Libya’s Military Committee To Set Date For Simultaneous Withdrawal of Mercenaries

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A member of the 5 + 5 Joint Military Committee (JMC) representing the Libyan National Army (LNA), Lieutenant-General Faraj Al-Sawsa denied the evacuation of 300 mercenaries from Libya. He said that no mercenaries had been evacuated from Libya.

In press statements, Al-Sawsa explained that the committee is still meeting to set a date for the evacuation of mercenaries from Libya, since the agreed plan requires a simultaneous withdrawal from all areas.

Notably, the Syrian Observatory for Human Rights (SOHR) confirmed that the Turkish government is still evading and maneuvering over the file of the withdrawal of Syrian mercenaries loyal to it from Libya. This despite the ongoing international calls for the expulsion of all foreign powers present.

In a statement, the SOHR said that “the Turkish government is still insisting on keeping its mercenaries holding Syrian citizenship in Libya despite their continuous demands to return, as a result of their poor conditions, and the continued theft of their monthly dues.”

It added that it obtained new information from the mercenary camps in Libya, indicating the escalation of tension between the fighters and their leaders. This came as a result of the difficult living conditions these mercenaries suffer from in those camps located in the capital, Tripoli, which turned into a kind of prison.

The SOHR noted that the mercenaries are prevented “from wandering outside those camps. They complain the irregular payment of their monthly dues and the deduction and theft of large parts of them by the military leaders.”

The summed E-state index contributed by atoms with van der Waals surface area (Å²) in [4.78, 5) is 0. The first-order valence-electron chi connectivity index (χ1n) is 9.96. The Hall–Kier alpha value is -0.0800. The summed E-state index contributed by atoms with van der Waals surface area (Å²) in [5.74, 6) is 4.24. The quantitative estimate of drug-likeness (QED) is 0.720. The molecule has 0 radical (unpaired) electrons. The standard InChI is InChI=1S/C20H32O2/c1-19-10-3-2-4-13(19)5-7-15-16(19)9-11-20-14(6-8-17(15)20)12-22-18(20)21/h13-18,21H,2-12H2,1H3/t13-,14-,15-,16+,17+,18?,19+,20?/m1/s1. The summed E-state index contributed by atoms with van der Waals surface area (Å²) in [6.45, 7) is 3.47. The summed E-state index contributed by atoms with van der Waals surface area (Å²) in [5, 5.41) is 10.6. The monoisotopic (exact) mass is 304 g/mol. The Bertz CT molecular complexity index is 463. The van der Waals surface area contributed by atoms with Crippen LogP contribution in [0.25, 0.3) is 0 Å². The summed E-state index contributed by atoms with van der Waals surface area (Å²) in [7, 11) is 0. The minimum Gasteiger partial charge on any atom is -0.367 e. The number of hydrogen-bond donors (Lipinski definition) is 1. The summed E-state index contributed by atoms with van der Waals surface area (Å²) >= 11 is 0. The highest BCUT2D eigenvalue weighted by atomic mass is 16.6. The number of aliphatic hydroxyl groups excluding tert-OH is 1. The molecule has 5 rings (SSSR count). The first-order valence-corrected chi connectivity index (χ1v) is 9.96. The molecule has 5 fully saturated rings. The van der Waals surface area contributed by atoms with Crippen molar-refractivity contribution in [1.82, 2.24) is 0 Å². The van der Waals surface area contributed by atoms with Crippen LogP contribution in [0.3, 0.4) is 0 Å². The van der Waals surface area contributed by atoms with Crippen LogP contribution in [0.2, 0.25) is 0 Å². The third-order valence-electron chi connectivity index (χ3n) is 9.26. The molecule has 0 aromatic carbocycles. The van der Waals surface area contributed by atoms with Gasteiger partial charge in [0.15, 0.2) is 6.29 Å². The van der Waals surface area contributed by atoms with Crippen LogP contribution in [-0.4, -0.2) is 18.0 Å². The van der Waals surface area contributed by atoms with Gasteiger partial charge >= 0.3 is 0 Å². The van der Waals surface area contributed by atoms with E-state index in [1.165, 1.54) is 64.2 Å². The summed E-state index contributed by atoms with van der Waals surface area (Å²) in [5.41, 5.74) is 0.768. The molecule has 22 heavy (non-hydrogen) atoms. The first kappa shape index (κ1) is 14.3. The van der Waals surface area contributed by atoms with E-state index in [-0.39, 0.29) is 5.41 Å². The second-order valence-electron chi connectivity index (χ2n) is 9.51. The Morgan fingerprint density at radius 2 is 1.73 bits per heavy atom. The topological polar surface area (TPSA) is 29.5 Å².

The SOHR pointed out that there is no day without confrontations and tension between the elements and the leaders who are with them through audio recordings. They sent these recordings to their leaders, appealing them to pay their dues and return them to the Syrian territory.

The SOHR reported that in Libya there are about 7000 mercenaries from various formations of Syrian mercenaries. It called for a quick exit of all Syrians who turned into tools in the hands of the Turkish government from the Libyan lands and their immediate return to Syria.

Turkey transferred tens of thousands of Syrian mercenaries to western Libya, since it announced its intention to intervene militarily in Libya in December 2019. It did so under a security agreement it signed with the outgoing Government of National Accord (GNA).

The Turkish government also sent Syrian fighters to the Nagorno-Karabakh region, which is a disputed region between Armenia and Azerbaijan. They sent them there to participate in the war alongside the Azerbaijani forces.

Sources told Libya Review that Turkey, in coordination with Qatar, now intends to transfer loyal Syrian fighters, in Azerbaijan and Libya to Afghanistan.